The story gets worse: There is a fifth child who does not even know that it is “Passover,” or what this festival represents; or yet worse: He does not even know what Judaism is. The wicked son may have serious religion issues, but at least he has shown up at the Seder. The fifth son is the one whom we must seek out before it is too late.

Why is the wicked son at the Seder? Is it guilt? Perhaps it is his conscience speaking to him. The other day, I had occasion to speak with a man who, for all intents and purposes, fits the description of the ben rasha. Despite his bitterness, we happen to be friendly. I asked him, “Fred, why do you attend the Seder every year at your brother’s home? After all, you are far from observant. You are constantly putting down ritual and tradition. Whenever you find a degrading article or hear of a disgraceful incident concerning an Orthodox Jew, you get on your, ‘I told you so,’ stand. Why do you attend the Seder?”

His response shocked me. “I come because I want them to know that they are to blame for what I have become.” He then rambled on with his usual litany, with his laundry list of complaints against the observant Jews. Obviously, it is a way of justifying his behavior, but it is a perspective which we should not ignore.

Horav Sholom Schwadron, zl, spoke every Shabbos at the Zichron Moshe shul. One Shabbos, he banged on the shtender as he cried out, “Jews of Zichron Moshe! One day when we come before the Heavenly Tribunal, we will be called to task for chilul Shabbos and shaving with a razor!” The assembled crowd was shocked. The Jews of Zichron Moshe were devout and observant. The mere mention of such sins in connection with these people was ludicrous. Then an explanation followed. Rav Sholom and his close friend, Horav Ezra Barzal, zl, heard concerning a certain barber in the area that he used a razor when shaving his customers. They could not prevent the customers from doing so, but they could speak with the offender. The man was impossible. An immigrant from Eastern Europe who grew up with little religion, he was not prepared to risk his livelihood for some “archaic” laws. The rabbanim were relentless, visiting him weekly until he acquiesced to their requests. A number of months went by and, suddenly, word reached them that the barber was back to being open on Shabbos and using a razor for shaving. They returned to the barber shop and asked for an explanation.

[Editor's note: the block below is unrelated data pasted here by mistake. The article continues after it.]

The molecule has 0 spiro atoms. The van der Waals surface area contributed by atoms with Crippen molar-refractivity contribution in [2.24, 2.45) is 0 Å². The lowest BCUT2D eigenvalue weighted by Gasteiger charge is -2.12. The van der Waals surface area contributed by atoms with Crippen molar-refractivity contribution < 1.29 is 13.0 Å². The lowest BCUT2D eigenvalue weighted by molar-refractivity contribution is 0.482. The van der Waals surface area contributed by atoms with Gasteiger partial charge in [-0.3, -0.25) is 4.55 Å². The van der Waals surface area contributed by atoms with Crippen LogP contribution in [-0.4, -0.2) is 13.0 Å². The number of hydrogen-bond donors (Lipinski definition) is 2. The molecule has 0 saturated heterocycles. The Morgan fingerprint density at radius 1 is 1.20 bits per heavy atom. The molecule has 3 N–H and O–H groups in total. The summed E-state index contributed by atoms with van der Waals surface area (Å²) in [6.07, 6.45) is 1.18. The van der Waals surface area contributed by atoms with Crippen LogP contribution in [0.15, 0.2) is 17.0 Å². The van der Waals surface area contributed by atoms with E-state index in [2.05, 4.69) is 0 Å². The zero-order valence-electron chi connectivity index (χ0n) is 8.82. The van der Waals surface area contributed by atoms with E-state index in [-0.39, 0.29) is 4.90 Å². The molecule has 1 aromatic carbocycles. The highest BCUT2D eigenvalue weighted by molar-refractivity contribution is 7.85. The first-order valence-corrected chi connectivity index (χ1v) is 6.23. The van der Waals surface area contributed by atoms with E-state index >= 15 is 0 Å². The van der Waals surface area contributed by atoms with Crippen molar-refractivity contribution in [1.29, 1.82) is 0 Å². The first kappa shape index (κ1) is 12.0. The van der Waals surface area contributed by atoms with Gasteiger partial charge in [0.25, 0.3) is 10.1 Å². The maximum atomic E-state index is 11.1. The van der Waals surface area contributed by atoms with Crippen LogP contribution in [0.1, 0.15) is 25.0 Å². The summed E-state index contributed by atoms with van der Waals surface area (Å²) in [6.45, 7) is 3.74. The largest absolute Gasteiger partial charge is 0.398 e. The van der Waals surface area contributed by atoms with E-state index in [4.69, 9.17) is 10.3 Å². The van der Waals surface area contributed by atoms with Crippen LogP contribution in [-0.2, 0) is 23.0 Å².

“It was one year after my father had died, and I wanted to say Kaddish. I obtained a kippah and went to the Zichron Moshe shul where there is never a shortage of minyanim. I entered the shul to see a sign emblazoned with the words: It is prohibited to speak during prayer and reading of the Torah. Right in front of the sign a money exchange is going on; people are discussing the going rate of exchange for various currencies – and this is all taking place while davening is going on in the various rooms! You rabbanim are coming to rebuke me – what about them? (Obviously, those who were praying were not speaking, but a person sees what he wants to see. Likewise, the wicked son who attends the Seder and wants to blame everybody but himself for his spiritual downfall has a jaundiced eye on religion; he seeks any way to justify his errant behavior.)

Rav Sholom continued, “Now, you know why we will have to give an accounting for chilul Shabbos and shaving with a razor!” We must be acutely aware that he who wants an excuse for turning his back on Yiddishkeit will find it. We, however, should not make it easy for him to find it.